Origin of the idiom "Mind your P's and Q's"
Mind Your P's & Q's
Dear Evan: I was wondering where the expression "Mind your P's and Q's" came from -- Sarah, Natrona Heights, PA.
First of all, I must say that I really like the card Sarah used to send in her question, which features a small dog evidently named Claudia. I'm a sucker for dog pictures.
As to where "mind your P's and Q's," meaning "be very careful" or "behave yourself" came from, I'm afraid that there is no clear answer, though folks have been saying it since the late 1700's. The consolation is that there are a number of fascinating theories, so you can pretty much take your pick of the following.
One theory is that the phrase comes from the practice in certain British pubs of tallying a customer's purchases on a blackboard behind the bar, with the notation "P" standing for "pints" and "Q" for quarts. If a customer failed to pay close attention and "mind his P's and Q's," he might well find by evening's end that the barkeep had padded his tab.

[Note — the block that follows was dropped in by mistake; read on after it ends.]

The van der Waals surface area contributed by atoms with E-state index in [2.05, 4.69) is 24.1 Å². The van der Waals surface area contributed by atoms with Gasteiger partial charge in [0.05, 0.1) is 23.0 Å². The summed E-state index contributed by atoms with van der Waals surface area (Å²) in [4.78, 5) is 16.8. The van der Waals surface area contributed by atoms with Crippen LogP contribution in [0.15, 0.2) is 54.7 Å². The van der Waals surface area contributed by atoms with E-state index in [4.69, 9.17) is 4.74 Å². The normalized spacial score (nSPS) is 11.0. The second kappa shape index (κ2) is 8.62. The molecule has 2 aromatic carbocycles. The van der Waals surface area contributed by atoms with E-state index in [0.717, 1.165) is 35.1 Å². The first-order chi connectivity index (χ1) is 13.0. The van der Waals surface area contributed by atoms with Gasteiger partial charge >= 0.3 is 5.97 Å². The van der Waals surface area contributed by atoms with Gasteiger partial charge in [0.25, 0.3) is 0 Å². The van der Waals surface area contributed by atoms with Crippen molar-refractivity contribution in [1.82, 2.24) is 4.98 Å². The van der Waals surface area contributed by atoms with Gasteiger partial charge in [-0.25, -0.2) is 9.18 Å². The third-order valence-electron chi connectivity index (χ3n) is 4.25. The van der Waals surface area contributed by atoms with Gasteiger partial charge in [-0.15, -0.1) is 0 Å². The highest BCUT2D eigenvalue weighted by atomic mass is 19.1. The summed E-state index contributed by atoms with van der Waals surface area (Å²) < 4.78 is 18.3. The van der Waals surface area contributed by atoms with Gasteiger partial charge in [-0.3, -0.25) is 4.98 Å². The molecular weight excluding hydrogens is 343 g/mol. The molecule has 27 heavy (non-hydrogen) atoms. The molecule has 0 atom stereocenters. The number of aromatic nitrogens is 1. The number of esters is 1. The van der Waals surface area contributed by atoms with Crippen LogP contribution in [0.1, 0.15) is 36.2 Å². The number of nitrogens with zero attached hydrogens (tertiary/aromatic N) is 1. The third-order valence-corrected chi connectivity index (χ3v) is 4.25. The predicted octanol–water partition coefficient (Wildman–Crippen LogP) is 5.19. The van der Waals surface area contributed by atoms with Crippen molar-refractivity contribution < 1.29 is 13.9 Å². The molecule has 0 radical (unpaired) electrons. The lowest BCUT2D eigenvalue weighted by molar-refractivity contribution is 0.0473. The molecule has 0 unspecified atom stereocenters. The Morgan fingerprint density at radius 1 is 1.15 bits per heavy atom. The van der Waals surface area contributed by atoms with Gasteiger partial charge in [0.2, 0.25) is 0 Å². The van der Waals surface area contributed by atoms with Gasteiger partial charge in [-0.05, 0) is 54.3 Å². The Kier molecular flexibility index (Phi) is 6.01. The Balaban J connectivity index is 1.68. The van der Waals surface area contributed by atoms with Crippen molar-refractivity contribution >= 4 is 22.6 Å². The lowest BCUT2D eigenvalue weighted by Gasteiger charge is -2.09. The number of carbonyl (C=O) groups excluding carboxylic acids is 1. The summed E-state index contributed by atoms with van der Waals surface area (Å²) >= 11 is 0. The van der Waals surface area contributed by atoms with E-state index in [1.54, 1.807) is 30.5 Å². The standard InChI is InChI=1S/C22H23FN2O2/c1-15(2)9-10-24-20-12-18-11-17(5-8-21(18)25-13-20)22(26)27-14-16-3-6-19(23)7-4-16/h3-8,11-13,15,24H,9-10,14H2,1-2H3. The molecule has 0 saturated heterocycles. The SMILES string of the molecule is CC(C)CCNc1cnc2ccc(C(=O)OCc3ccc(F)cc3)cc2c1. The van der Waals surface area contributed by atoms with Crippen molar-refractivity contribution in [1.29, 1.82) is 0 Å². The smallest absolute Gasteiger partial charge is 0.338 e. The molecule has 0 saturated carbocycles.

Another theory, drawn from the schoolroom, is that any child approaching the mystery of penmanship soon discovers that the lowercase "p" is devilishly easy to confuse with the lowercase "q." Thus, the theory goes, generations of teachers exhorting their small charges to "mind your P's and Q's" created a enduring metaphor for being attentive and careful. A similar theory centers on typesetters in old-fashioned printing shops, where the danger of confusing lowercase "p" and "q" was increased because typesetters had to view the typeset text backwards. Still other theories tie the "P" to "pea" cloth (the rough fabric used in "pea jackets") and the "Q" to "queue," which meant a ponytail, either that of the fancy wigs worn by courtiers of the day or the real ponytails commonly worn by sailors. In the upscale version of this theory, young aristocrats were cautioned not to get the powder from their wigs on their jackets made of pea cloth. The sailor version has old salts advising newcomers to dip their ponytails in tar (a common practice, believe it or not), but to avoid soiling their pea jackets with the tar.
Bob's Your Uncle, Lame Duck, Malarkey, Dressed to the Nines, P's and Q's, and "Uxorious" -- threat or menace?
Pope of the Dictionary.com Forum